Jessop’s testimony was to state that at this point, Pigot ordered his men to go aboard the Mercury and cut away everything they could lay their hands on, including amongst other items, the jib-boom, spritsail yard, several stays, and two strands of the best bower cable. He claimed that Pigot also instructed the men to seize the fore staysail and jib which would be used to make them trousers. Jessop apparently remonstrated with the Success’ officers, whereupon Pigot demanded that his men ‘lay hold of that damned Yankee rascal and bring him on board!’. Three boatswains’ mates were then instructed to flog the American, and ‘flog him well and let him flog his officers’. Jessop apparently did not resist but cried out for compassion, yet such was the ‘starting’ that he fainted under the blows. Once he had recovered, Jessop asked whether he could have one of his sails back, to which Pigot replied ‘You damned rascal! If you say one word more, I will have you to the gangway and flog you to death!’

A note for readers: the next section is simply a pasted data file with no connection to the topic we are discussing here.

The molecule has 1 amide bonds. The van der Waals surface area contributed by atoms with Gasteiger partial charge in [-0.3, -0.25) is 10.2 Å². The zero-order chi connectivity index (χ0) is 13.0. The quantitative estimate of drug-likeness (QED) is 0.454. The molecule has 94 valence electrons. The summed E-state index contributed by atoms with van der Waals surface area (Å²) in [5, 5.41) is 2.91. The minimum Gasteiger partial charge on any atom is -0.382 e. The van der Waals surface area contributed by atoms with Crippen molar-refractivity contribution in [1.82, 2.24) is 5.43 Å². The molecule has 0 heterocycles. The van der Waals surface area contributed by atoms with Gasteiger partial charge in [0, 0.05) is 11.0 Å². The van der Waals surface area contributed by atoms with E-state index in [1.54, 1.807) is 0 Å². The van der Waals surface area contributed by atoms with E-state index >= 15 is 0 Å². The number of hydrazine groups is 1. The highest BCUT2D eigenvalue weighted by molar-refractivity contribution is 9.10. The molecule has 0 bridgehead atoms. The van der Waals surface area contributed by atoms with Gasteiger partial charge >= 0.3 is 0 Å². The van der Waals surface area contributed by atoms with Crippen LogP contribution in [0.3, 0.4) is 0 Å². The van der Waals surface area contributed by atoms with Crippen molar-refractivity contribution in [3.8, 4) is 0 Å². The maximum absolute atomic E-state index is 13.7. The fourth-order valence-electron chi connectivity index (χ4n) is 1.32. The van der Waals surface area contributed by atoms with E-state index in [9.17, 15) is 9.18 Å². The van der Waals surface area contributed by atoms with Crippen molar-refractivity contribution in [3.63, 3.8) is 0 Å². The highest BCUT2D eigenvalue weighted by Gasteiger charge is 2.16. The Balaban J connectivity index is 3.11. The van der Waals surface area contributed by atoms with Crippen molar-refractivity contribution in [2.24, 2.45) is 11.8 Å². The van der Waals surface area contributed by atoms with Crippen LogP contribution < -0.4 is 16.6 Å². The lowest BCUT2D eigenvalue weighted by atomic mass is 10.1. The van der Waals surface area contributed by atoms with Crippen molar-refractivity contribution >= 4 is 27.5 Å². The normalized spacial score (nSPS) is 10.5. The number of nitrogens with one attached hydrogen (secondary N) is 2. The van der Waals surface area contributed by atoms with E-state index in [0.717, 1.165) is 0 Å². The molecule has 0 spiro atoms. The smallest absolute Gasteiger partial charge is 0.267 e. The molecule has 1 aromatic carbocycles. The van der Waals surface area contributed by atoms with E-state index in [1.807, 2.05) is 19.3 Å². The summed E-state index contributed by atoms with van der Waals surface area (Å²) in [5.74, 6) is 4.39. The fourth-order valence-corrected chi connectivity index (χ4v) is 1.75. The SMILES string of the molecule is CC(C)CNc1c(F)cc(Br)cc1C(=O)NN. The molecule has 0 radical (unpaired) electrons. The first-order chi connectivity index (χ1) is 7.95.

The later evidence of Pigot’s officers told a different story, which was that upon going aboard the Mercury, they had received no help from the American crew, and that they had cut away only that which was necessary to free the two ships. Nothing else of consequence had been removed, as could be evidenced on the next day when the Mercury was to be seen sailing as well as any other vessel in the convoy. Whilst the frigate’s men were aboard the Mercury, Jessop had moaned about them possibly indulging in theft, at which point Pigot had ordered him brought aboard the frigate and kept aft on the quarterdeck. Jessop had continued to complain, whereupon Pigot had ordered two boatswain’s mates to thrash him, and they had given him about twenty strokes.